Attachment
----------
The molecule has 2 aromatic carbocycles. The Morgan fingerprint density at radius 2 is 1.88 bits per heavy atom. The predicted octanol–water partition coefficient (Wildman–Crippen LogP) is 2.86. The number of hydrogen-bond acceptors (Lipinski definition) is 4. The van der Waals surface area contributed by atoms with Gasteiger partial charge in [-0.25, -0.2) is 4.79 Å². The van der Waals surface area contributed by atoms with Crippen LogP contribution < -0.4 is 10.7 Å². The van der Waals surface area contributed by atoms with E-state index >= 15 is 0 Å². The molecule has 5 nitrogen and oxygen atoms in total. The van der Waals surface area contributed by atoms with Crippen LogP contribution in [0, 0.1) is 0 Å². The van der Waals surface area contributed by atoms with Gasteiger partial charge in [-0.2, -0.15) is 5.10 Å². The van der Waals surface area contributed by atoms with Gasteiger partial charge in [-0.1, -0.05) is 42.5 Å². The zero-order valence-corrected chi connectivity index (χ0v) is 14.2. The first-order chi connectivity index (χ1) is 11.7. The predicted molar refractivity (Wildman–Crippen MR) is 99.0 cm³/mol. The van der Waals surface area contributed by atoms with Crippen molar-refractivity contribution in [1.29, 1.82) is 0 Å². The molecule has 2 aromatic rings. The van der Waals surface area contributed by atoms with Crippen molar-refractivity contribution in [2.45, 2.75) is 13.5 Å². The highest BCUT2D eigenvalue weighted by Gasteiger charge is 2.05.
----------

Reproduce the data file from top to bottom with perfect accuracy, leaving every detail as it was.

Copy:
The molecule has 2 aromatic carbocycles. The Morgan fingerprint density at radius 2 is 1.88 bits per heavy atom. The predicted octanol–water partition coefficient (Wildman–Crippen LogP) is 2.86. The number of hydrogen-bond acceptors (Lipinski definition) is 4. The van der Waals surface area contributed by atoms with Gasteiger partial charge in [-0.25, -0.2) is 4.79 Å². The van der Waals surface area contributed by atoms with Crippen LogP contribution < -0.4 is 10.7 Å². The van der Waals surface area contributed by atoms with E-state index >= 15 is 0 Å². The molecule has 5 nitrogen and oxygen atoms in total. The van der Waals surface area contributed by atoms with Crippen LogP contribution in [0, 0.1) is 0 Å². The van der Waals surface area contributed by atoms with Gasteiger partial charge in [-0.2, -0.15) is 5.10 Å². The van der Waals surface area contributed by atoms with Gasteiger partial charge in [-0.1, -0.05) is 42.5 Å². The zero-order valence-corrected chi connectivity index (χ0v) is 14.2. The first-order chi connectivity index (χ1) is 11.7. The predicted molar refractivity (Wildman–Crippen MR) is 99.0 cm³/mol. The van der Waals surface area contributed by atoms with Crippen molar-refractivity contribution in [1.29, 1.82) is 0 Å². The molecule has 2 aromatic rings. The van der Waals surface area contributed by atoms with Crippen molar-refractivity contribution in [2.45, 2.75) is 13.5 Å². The highest BCUT2D eigenvalue weighted by Gasteiger charge is 2.05.